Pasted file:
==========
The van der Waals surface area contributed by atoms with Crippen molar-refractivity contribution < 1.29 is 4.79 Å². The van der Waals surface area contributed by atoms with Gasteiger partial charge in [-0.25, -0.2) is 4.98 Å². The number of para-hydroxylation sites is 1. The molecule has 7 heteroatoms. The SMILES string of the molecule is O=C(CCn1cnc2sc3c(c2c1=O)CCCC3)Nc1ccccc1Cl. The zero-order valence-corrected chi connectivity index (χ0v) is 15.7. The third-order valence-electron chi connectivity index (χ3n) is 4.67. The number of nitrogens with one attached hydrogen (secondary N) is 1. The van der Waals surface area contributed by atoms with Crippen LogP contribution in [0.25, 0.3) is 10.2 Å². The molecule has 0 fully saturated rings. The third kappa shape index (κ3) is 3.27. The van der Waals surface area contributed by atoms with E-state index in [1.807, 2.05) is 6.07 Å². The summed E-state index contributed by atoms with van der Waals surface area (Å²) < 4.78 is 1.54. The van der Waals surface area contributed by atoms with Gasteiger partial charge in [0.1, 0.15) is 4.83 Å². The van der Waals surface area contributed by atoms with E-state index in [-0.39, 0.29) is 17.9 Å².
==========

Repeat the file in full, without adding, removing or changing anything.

The van der Waals surface area contributed by atoms with Crippen molar-refractivity contribution < 1.29 is 4.79 Å². The van der Waals surface area contributed by atoms with Gasteiger partial charge in [-0.25, -0.2) is 4.98 Å². The number of para-hydroxylation sites is 1. The molecule has 7 heteroatoms. The SMILES string of the molecule is O=C(CCn1cnc2sc3c(c2c1=O)CCCC3)Nc1ccccc1Cl. The zero-order valence-corrected chi connectivity index (χ0v) is 15.7. The third-order valence-electron chi connectivity index (χ3n) is 4.67. The number of nitrogens with one attached hydrogen (secondary N) is 1. The van der Waals surface area contributed by atoms with Crippen LogP contribution in [0.25, 0.3) is 10.2 Å². The molecule has 0 fully saturated rings. The third kappa shape index (κ3) is 3.27. The van der Waals surface area contributed by atoms with E-state index in [1.807, 2.05) is 6.07 Å². The summed E-state index contributed by atoms with van der Waals surface area (Å²) < 4.78 is 1.54. The van der Waals surface area contributed by atoms with Gasteiger partial charge in [0.1, 0.15) is 4.83 Å². The van der Waals surface area contributed by atoms with E-state index in [-0.39, 0.29) is 17.9 Å².